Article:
The Sweetest Thing
You know what else causes inflammation? Sugar. So it would be silly to cancel out all the great inflammation fighting benefits we’ve got going on here by adding something that’s going to take away from that, am I right? Not to worry, the only thing sweetening the sauce here is fruit – no refined sugar, or unrefined for that matter either. Just apples. And you know what they say about apples….




Oh-Mega Apple Muffins


3/4 cup coconut flour
3/4 cup flaxseed meal
1 1/2 tsp baking soda
3/4 tsp sea salt
1 cup apple sauce (2 individual packs)
3 tbsp coconut oil, melted
1/2 cup water
1/4 cup walnuts, chopped
1/2 cup dried coconut, shredded
1/2 cup chia seeds
1 small apple, diced


Preheat the oven to 315 degrees. In a large bowl, combine coconut flour, flaxseed meal, baking soda and salt and whisk until evenly distributed. Add applesauce, melted coconut oil and water and stir to mix. Stir in walnuts, coconut, chia seeds and apple. If batter seems dry or too flaky, add a bit more water and stir/mash until batter holds together.

Spoon batter into lined muffin pan and bake at 315 for 40-45 minutes. Cool before serving.


Carrot Ginger Oatmeal Breakfast Cookies


OK, I’ll admit, cookie may be a stretch here. This is entirely too good for you to be a cookie. But just go with me on this one…

Imagine… It’s 7:45 a.m. and you’re going to be late for your 8 a.m. meeting if you don’t get yourself out the door in the next minute. Breakfast isn’t happening, but you can grab an apple? some nuts? maybe a Larabar? or how about a homemade even-better-for-you breakfast treat? Way better option, right?! Sure, you have to make them ahead of time, but the pay off in satisfaction, energy, and starting off on the right foot is totally worth the investment if you ask me.

It’s tough to get convenience and healthy in the same package. I find it’s a combo that in most cases is just too good to be true. But, I’ve learned that with some preparation and investment on the front end, it can be done. You just have to suck it up and spend a little time in the kitchen.



If you’re still with me after that one, hear me out… I truly believe that the healthiest food possible comes from your kitchen or the one of someone who loves you. Anywhere else, and your health and wellbeing is just too far down on the priority list. Sure there are some great food products out there. And options for gluten-free, dairy-free prepared foods are beyond what were in our wildest dreams five years ago. But gluten-free, dairy-free, soy-free, etc. is not the same as good for you. I’m totally guilty of letting my guard down in the presence of the allergen-free label. When shopping, please, for the love of God, keep reading those labels. And watch for sugars and refined flours. OK, I’m done.



So, I originally got this recipe from Angela Liddon over at Oh She Glows (love her blog!) then changed it up a bit – using less maple syrup and more applesauce to cut the sugar content even more (it is breakfast afterall). I think every time I’ve made these I’ve changed something… like using ghee (or butter for those that can take it) instead of coconut oil. Or trying it with buckwheat flour. Subbing the oats for quinoa flakes. Lots of options here so by all means, save a trip to the store and use what you have on hand.

The real stars here are the flax, carrots and ginger. I mean, talk about a killer way to start your morning with these three! From the flax, you get a healthy does of Omega-3s right off the bat. Omega-3s are one of those nutrients you really have to pay attention to make sure you’re getting it in your diet because our bodies don’t make it – we have to get it from food. Omega-3 (inflammation cutter) is a duo with Omega-6 (inflammation builder) and they’re constantly performing a balancing act. The ideal ratio between the two is 1:2. But in today’s world this is pretty tough to achieve. The problem is it’s so much easier to get Omega-6 (nuts, seeds, cereals, out-of-the-box snacks…) than the not quite as easy to find Omega-3 (flax, salmon, walnuts…) so we end up out of balance with way too much inflammation than our bodies really need to stay healthy. Too much inflammation leads to all sorts of problems from alleriges to Alzheimers. So, to that I say, have another cookie!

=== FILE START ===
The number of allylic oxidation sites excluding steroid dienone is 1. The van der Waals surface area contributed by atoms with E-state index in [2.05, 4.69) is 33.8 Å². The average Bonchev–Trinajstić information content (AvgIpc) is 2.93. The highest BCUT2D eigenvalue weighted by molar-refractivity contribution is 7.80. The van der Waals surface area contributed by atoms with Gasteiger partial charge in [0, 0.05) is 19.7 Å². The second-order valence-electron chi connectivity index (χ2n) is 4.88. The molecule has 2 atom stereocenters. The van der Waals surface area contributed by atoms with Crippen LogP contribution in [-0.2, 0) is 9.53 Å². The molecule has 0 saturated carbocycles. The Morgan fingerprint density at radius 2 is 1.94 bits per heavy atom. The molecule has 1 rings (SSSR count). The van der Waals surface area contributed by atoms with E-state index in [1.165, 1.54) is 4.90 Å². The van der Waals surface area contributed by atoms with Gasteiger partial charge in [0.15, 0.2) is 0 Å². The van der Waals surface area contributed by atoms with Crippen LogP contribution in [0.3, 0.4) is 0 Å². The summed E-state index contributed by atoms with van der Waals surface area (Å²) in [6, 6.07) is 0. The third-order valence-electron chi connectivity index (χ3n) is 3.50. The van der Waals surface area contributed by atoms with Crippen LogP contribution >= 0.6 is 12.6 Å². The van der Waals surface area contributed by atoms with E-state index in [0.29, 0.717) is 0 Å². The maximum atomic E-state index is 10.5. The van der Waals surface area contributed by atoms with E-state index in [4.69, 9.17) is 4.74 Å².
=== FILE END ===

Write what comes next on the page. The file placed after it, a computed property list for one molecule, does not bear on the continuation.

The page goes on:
When making treats like these, I like to make a big batch and then freeze half. It saves half the time (and mess). In just about an hour, you can get countless breakfasts (and snacks) taken care of. And save yourself from shelling out $1.50+ a pop for a not-quite-as-good-for-you store bought bar. Plus when you make them yourself, you get to lick the bowl (or your fingers) when you’re done. Have fun!


Carrot Ginger Oatmeal Cookies

(recipe adapted from Oh She Glows)


1/2 cup chopped pecans
3/4 cup ground flax seed
½ cup almond meal
½ cup coconut flour
1/2 cup quinoa flakes (or gf rolled oats)
3/4 tsp baking powder
1/4 tsp kosher salt
2 tsp ground cinnamon
1/3 cup currants
1 cup lightly packed shredded carrots
3 tbsp coconut oil (or ghee)
¼ cup pure maple syrup (or another liquid sweetener)
1/2 cup applesauce
1 tsp pure vanilla extract
1 tbsp grated ginger


Preheat the oven to 350. In a large bowl, combine the flax, almond meal, coconut flour, quinoa flakes, baking powder, salt, cinnamon and currants. Grate the carrots and ginger (I fed them through the grater in the food processor) and set aside. Melt the coconut oil over medium-low heat until liquid. Pour oil in a bowl and then add the applesauce, maple syrup, carrots, ginger and vanilla. Stir well to combine. Add wet ingredients to dry ingredients and mix well (the dough will be very sticky). Using a spoon and your hands scoop out dough and form into 12 cookies. Place on a greased baking sheet and bake for 14-15 minutes.